Neotech AMT, a leading company developing manufacturing technologies for 3D printed electronics, and the TAMS group at the University of Hamburg have successfully implemented a camera-based monitoring system for additively manufactured objects with integrated electronics (Project: KAM EI).
The project, funded by the Central Innovation Program for SMEs (ZIM) from the German Federal Federal Ministry for Economic Affairs and Energy (BMWi), started in September 2020. The Automated Quality Assurance (AQA) system has been developed to monitor the manufacturing processes, online, in the 5-axis manufacturing cell. The AQA system records and classifies the manufacturing process and automatically corrects processing errors – dependent on type.
A vision system records the printed electrical structures in 3D space – compensating for optical distortion and depth of field elements. The printed tracks are then recognized using image processing, using AI, to check for potential defects. If a defect is identified, the system automatically corrects it.
With this feedback, the printing process of the conductive tracks becomes a closed-loop system. Furthermore, the data generated by the system are archived for documentation. In this way, a contribution can be made to support certification processes in critical applications.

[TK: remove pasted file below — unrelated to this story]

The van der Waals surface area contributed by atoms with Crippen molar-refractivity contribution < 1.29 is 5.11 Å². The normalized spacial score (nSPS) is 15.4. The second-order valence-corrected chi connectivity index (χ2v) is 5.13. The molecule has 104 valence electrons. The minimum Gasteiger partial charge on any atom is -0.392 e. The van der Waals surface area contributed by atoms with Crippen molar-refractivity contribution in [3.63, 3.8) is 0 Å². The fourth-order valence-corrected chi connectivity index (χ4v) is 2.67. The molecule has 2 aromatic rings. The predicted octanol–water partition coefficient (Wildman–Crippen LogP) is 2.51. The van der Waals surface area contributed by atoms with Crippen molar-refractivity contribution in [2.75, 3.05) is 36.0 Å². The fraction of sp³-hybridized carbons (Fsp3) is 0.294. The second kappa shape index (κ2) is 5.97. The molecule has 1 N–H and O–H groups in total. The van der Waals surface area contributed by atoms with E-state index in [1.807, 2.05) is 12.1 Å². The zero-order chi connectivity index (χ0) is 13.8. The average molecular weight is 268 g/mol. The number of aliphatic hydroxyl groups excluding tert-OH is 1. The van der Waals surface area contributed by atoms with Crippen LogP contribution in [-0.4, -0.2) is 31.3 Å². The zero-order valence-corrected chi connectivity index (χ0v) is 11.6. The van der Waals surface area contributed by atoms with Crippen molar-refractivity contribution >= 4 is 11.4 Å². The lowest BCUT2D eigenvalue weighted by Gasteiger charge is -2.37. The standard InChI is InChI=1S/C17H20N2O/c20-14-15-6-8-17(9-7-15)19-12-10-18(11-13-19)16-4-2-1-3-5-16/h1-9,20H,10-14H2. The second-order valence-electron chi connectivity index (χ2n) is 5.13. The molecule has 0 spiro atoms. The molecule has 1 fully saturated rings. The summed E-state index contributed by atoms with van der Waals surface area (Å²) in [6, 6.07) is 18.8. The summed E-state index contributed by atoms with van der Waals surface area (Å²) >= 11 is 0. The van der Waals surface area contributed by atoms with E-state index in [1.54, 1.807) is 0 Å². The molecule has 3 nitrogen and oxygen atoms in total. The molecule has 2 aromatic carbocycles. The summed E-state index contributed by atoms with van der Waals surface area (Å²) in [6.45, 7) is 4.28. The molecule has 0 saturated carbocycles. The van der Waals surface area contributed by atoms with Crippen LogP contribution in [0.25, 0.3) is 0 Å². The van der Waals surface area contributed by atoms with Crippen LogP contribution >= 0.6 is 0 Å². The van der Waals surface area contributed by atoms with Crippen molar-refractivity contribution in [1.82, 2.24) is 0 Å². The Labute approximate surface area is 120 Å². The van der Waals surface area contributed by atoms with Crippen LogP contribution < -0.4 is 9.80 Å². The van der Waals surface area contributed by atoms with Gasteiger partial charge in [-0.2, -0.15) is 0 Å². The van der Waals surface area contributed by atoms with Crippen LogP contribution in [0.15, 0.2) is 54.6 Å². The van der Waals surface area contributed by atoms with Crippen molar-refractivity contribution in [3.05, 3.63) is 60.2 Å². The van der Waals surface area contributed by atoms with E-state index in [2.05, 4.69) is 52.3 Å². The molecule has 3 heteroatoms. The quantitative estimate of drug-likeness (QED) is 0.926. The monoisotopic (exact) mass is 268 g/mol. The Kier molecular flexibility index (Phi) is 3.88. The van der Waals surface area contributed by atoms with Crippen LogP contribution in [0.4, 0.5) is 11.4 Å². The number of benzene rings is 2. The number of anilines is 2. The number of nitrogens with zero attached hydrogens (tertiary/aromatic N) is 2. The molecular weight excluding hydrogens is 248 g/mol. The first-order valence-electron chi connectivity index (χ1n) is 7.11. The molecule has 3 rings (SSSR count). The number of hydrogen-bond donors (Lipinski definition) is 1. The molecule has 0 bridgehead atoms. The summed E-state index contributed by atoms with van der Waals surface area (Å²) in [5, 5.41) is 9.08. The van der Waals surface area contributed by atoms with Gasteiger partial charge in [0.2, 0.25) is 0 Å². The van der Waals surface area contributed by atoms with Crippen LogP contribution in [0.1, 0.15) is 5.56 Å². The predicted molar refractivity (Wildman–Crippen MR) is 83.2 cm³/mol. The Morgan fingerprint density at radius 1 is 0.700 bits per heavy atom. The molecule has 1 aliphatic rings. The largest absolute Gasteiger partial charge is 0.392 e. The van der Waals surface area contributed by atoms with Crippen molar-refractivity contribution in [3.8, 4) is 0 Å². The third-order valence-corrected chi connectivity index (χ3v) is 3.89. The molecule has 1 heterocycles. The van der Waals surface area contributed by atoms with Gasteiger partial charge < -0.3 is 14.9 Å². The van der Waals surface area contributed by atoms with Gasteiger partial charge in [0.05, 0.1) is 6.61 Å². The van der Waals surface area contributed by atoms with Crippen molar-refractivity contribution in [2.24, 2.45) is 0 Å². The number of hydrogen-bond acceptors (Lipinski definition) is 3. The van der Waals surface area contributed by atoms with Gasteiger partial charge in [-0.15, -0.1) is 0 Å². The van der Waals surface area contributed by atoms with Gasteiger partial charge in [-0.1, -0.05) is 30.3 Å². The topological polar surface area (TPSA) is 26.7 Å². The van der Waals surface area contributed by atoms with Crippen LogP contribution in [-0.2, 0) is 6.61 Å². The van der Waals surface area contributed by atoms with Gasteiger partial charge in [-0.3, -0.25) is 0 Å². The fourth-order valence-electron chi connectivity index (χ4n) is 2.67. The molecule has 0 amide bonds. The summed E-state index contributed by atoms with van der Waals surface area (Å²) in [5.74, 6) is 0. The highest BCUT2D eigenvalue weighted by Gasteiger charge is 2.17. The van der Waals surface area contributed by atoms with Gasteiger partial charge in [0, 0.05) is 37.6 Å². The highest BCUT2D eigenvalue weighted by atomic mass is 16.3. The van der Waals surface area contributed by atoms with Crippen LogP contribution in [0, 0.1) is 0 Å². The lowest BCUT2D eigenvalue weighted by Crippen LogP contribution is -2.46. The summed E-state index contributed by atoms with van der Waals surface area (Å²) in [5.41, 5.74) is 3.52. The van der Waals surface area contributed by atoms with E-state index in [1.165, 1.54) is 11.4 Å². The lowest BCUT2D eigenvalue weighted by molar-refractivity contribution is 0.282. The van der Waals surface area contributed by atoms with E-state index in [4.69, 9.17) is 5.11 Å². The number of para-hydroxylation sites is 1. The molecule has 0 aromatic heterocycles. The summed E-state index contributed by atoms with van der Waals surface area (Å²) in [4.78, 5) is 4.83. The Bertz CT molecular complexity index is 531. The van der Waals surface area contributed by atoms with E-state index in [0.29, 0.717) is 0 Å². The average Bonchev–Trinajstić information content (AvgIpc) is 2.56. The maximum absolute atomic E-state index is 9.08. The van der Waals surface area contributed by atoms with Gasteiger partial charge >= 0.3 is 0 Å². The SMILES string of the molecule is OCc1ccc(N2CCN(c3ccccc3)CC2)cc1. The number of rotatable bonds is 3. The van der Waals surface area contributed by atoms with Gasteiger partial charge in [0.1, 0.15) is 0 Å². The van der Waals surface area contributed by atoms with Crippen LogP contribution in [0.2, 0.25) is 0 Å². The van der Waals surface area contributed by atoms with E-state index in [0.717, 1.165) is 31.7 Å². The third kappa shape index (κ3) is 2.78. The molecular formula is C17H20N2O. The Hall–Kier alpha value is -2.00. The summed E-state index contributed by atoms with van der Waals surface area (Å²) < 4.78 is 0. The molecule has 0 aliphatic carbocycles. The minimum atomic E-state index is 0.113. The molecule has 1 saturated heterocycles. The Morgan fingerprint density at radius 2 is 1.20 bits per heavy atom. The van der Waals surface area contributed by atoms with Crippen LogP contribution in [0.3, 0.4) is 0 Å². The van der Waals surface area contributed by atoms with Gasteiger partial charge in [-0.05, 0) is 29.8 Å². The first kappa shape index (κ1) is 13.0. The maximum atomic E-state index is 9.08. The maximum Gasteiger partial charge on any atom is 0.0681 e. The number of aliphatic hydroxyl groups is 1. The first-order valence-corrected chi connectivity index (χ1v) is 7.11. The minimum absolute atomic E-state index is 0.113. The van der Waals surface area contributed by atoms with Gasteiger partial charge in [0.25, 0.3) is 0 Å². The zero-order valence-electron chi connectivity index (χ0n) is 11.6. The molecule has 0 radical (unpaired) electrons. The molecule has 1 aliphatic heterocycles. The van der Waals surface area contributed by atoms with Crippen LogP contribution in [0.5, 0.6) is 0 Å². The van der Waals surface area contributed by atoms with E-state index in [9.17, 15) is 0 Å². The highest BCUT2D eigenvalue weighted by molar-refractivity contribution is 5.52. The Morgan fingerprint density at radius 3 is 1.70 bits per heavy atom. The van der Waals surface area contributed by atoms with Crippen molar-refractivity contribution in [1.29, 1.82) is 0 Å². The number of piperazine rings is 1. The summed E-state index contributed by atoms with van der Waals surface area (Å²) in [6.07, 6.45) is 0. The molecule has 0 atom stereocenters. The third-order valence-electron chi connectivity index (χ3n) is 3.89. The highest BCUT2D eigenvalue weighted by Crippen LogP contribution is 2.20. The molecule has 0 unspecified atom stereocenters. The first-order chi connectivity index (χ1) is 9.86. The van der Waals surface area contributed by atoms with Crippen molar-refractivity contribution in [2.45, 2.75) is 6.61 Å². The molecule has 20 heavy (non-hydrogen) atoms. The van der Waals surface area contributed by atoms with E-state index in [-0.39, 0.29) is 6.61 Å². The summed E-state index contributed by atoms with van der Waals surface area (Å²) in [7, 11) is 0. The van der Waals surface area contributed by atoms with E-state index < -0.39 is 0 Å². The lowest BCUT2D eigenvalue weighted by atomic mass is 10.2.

“This exciting development opens the way for guaranteed QA and traceability in ‘fully additive’ 3D printed electronics whilst also increasing product yields. The risk of defects only being discovered after lengthy manufacturing processes is mitigated and autocorrection will bring yield losses to an absolute minimum,” said Dr. Martin Hedges, Managing Director of Neotech AMT.
“This project is an important step towards closed-loop control for hybrid manufacturing processes. The developed system can work with a variety of substrate types and has shown segmentation accuracy over 99%, even with limited training data. Successful active process monitoring is a core aspect to enable reliable and scalable manufacturing of highly integrated, smart products,” said Daniel Ahlers from the University of Hamburg.